Amazon ECS vs. EKS: Which Container Service to Choose in 2022?
You may know many successful applications built with containerization technology, such as Pinterest, eBay, Spotify, Netflix, and more. Containers simplify the building and deployment with less overhead and increased portability. But most of all, they provide efficiency and scalability to business applications. However, managing hundreds or thousands of containers can be challenging, making containerized applications complicated.
It is where container orchestration steps in. It helps automate and ease container management in terms of deployment, scaling clusters at scale, networking, and other related tasks. And to help organizations successfully adopt containers at scale in the cloud, AWS offers two fully managed container services– ECS and EKS. Both the services provide scalability and reliability of AWS, integrate with other AWS services, and support various compute options. So how are they different?
This blog post compares the services based on various differentiating factors and discusses their specific use cases to help you choose the right solution. But before the battle of Amazon ECS vs EKS ensues, let us briefly recall how both the solutions work.
Amazon ECS: An overview
Amazon Elastic Container Service (ECS) is a fully managed container orchestration service designed by AWS for Docker containers. It allows you to easily deploy, manage, and scale containerized applications on AWS.
You can grow from a single Docker container to an entire enterprise application portfolio seamlessly with the powerful simplicity of ECS. It is highly scalable and has inherent AWS’s benefits, configurations, and in-built containerization best practices. Organizations worldwide trust ECS, including:
- Duolingo and more
Amazon EKS: An overview
Amazon Elastic Kubernetes Service (EKS) is a fully managed container orchestration service designed by AWS for Kubernetes applications. It allows you to run Kubernetes on AWS without installing, operating, or maintaining a control plane or nodes.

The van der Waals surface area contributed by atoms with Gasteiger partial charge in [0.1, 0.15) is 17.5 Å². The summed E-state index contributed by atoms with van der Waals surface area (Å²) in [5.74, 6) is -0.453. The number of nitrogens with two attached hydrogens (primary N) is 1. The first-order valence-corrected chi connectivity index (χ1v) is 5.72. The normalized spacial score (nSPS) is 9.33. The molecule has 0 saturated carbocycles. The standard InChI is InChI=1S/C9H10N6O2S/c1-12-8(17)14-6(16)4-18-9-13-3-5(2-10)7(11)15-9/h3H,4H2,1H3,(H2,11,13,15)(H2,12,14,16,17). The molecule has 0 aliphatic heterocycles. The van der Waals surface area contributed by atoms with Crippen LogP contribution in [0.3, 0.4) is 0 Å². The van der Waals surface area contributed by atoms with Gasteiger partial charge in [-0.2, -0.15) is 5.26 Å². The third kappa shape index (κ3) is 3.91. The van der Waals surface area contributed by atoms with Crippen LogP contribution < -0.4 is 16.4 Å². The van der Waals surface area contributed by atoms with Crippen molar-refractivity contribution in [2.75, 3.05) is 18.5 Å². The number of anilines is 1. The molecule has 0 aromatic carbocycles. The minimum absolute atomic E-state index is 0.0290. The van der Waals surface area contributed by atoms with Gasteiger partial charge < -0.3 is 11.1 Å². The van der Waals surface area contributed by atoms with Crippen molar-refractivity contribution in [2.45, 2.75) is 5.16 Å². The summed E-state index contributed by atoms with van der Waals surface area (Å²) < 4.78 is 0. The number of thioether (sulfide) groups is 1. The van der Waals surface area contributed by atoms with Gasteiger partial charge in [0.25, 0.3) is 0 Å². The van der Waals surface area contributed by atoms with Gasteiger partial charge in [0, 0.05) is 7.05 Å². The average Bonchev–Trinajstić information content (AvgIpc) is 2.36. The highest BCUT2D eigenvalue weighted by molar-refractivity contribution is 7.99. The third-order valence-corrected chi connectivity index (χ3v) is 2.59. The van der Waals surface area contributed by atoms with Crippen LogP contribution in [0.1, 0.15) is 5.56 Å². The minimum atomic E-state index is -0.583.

EKS automatically manages the scalability and availability of the control plane nodes. These nodes are responsible for scheduling containers, storing cluster data, and other key tasks. The following companies use Amazon EKS:
- Intel and more
Amazon ECS vs. EKS: Comparison based on 10 key factors
#1. Ease of use and deployment
Your choice between Amazon ECS and EKS may also vary depending on the developers’ expertise and operational knowledge. While both services are initially set up via the AWS management console, they may differ in the ease of deployment.
ECS: It is a native AWS solution, so it does not require a control pane. It is simple because developers can configure and deploy tasks directly from the management console after the initial cluster setup. Moreover, it does not have many moving components and has a simple API to create containerized applications without dealing with complex abstractions.
EKS: Here, AWS abstracts the management of the Kubernetes control plane to EKS, simplifying the deployment of Kubernetes clusters for developers. However, Kubernetes is altogether a vast technology to learn with complex configurations compared to ECS. Thus, DevOps engineers and developers may require more experience, expertise, or knowledge for using EKS.
But for Lacework, a cloud security company, Amazon EKS was a natural choice to manage its Kubernetes control plane while migrating to AWS. With EKS, Lacework’s engineers could prioritize innovation with a focus on higher-value work. Moreover, EKS also increased its scalability and functional efficiency due to improved staff productivity.
Verdict: To sum up, ECS can be the clear winner here as it automatically runs and scales your container workloads in the cloud or on-premise and across multiple availability zones without having to manage a control plane. But you can opt for EKS if your team is familiar working with Kubernetes.
#2. Developer abstraction
ECS: As it is tightly integrated with the AWS platform and its services, ECS may also demand tighter integrations between the developers and operations roles in your teams. For instance, when developers deploy a new service in ECS, it will be followed by creating new load balancers or provisioning some Amazon Elastic Block Store (Amazon EBS) volumes. As a result, it can create inefficiencies and friction between teams, hampering their pace.